Diverticulosis and diverticulitis are two common digestive disorders that are often talked about in the same breath. But what exactly is the connection between these two medical conditions, and how do they deviate from one another?
With this blog, we aim to clear up any confusion and provide a comprehensive understanding of these two conditions. So, let’s get into it.
What is Diverticulosis?
Diverticulosis is a condition in which small pouches, or diverticula, form along the colon’s wall. These pouches are usually harmless and do not cause any symptoms. In fact, many people with diverticulosis do not even know that they have the condition.
Notably, risk factors for colonic diverticulosis include aging, a low-fiber diet, and genetics. The condition is becoming increasingly common, affecting about half of all people over 60.
Symptoms of Diverticulosis
Diverticulosis typically does not cause any symptoms. However, some people may experience bloating, constipation, and mild abdominal pain.
Diagnosis of Diverticulosis
Diverticulosis is usually diagnosed during a routine colonoscopy or another imaging test. Your doctor may also perform a physical exam to check for signs of the condition.
What is Diverticulitis?
If we are to discuss diverticulosis vs. diverticulitis, the latter is a more complicated condition that happens when one or more of the diverticula become inflamed or infected. This can cause various symptoms, including abdominal pain, fever, nausea, constipation, or diarrhea.
In critical cases, diverticulitis can lead to complications such as perforation of the colon, abscess formation, and peritonitis. These complications can be life-threatening and require immediate medical attention.
Risk factors for Diverticulitis
Risk factors for diverticulitis include a low-fiber diet, obesity, and a history of diverticulosis. People who smoke and those who take nonsteroidal anti-inflammatory drugs (NSAIDs), such as naproxen and ibuprofen, are also at increased risk for developing diverticulitis.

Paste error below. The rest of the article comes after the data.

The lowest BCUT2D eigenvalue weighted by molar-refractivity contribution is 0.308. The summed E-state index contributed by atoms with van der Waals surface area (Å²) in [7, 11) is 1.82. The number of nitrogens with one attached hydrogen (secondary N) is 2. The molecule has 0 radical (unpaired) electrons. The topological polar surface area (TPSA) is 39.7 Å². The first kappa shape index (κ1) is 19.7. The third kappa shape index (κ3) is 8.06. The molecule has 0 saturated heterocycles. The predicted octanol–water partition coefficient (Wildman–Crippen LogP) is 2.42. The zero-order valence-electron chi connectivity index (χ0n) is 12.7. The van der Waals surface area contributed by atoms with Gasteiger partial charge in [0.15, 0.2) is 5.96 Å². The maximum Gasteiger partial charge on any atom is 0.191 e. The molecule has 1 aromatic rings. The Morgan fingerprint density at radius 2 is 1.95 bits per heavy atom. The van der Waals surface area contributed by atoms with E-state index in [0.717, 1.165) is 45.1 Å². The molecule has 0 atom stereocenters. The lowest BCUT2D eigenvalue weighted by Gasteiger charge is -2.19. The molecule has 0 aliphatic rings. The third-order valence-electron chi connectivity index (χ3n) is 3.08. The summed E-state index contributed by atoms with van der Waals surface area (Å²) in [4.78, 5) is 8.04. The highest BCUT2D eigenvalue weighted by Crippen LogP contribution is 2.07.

Symptoms of Diverticulitis
The symptoms of diverticulitis can range from mild to severe and may include the following:
- Abdominal pain, usually on the left side
- Nausea and vomiting
- Constipation or diarrhea
- Bloating and gas
Diagnosis of Diverticulitis
Diagnosing diverticulitis usually involves a physical exam and imaging tests such as a CT scan or an abdominal X-ray. Your doctor may also perform blood tests to check for inflammation and infection.
Treatment of Diverticulitis
Unlike sigmoid diverticulosis, the treatment of diverticulitis depends on the severity of the condition and the individual patient. Mild cases of diverticulitis may be treated with antibiotics and a low-fiber diet, while more serious cases may require hospitalization and surgery.
Furthermore, surgery to remove the affected portion of the colon may be necessary in extreme cases. This procedure is known as a colectomy and can be performed laparoscopically or through an open incision.
Prevention of Diverticulitis
Preventing diverticulitis starts with maintaining a healthy diet that is high in fiber. Eating a diet rich in fruits, vegetables, whole grains, and legumes can help to reduce the risk of developing diverticulitis.
Additionally, maintaining a healthy weight and avoiding smoking and NSAIDs can also help to reduce the risk of diverticulosis.